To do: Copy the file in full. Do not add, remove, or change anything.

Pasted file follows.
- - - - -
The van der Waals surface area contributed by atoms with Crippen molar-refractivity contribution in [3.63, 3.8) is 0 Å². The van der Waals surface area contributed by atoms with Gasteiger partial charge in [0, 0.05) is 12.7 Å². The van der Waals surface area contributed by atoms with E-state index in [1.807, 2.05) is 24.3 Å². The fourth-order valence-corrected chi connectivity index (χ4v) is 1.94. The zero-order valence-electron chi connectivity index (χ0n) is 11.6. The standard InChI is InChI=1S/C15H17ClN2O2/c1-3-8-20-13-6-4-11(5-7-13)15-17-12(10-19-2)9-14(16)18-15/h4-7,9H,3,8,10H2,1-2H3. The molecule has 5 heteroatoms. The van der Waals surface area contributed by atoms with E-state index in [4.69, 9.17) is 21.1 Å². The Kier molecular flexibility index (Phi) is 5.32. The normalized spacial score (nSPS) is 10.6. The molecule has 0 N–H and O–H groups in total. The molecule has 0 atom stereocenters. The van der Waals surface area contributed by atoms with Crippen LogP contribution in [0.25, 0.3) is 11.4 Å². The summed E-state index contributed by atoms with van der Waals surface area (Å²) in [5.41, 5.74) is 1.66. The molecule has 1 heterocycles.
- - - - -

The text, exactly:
The van der Waals surface area contributed by atoms with Crippen molar-refractivity contribution in [3.63, 3.8) is 0 Å². The van der Waals surface area contributed by atoms with Gasteiger partial charge in [0, 0.05) is 12.7 Å². The van der Waals surface area contributed by atoms with E-state index in [1.807, 2.05) is 24.3 Å². The fourth-order valence-corrected chi connectivity index (χ4v) is 1.94. The zero-order valence-electron chi connectivity index (χ0n) is 11.6. The standard InChI is InChI=1S/C15H17ClN2O2/c1-3-8-20-13-6-4-11(5-7-13)15-17-12(10-19-2)9-14(16)18-15/h4-7,9H,3,8,10H2,1-2H3. The molecule has 5 heteroatoms. The van der Waals surface area contributed by atoms with E-state index in [4.69, 9.17) is 21.1 Å². The Kier molecular flexibility index (Phi) is 5.32. The normalized spacial score (nSPS) is 10.6. The molecule has 0 N–H and O–H groups in total. The molecule has 0 atom stereocenters. The van der Waals surface area contributed by atoms with Crippen LogP contribution in [0.25, 0.3) is 11.4 Å². The summed E-state index contributed by atoms with van der Waals surface area (Å²) in [5.41, 5.74) is 1.66. The molecule has 1 heterocycles.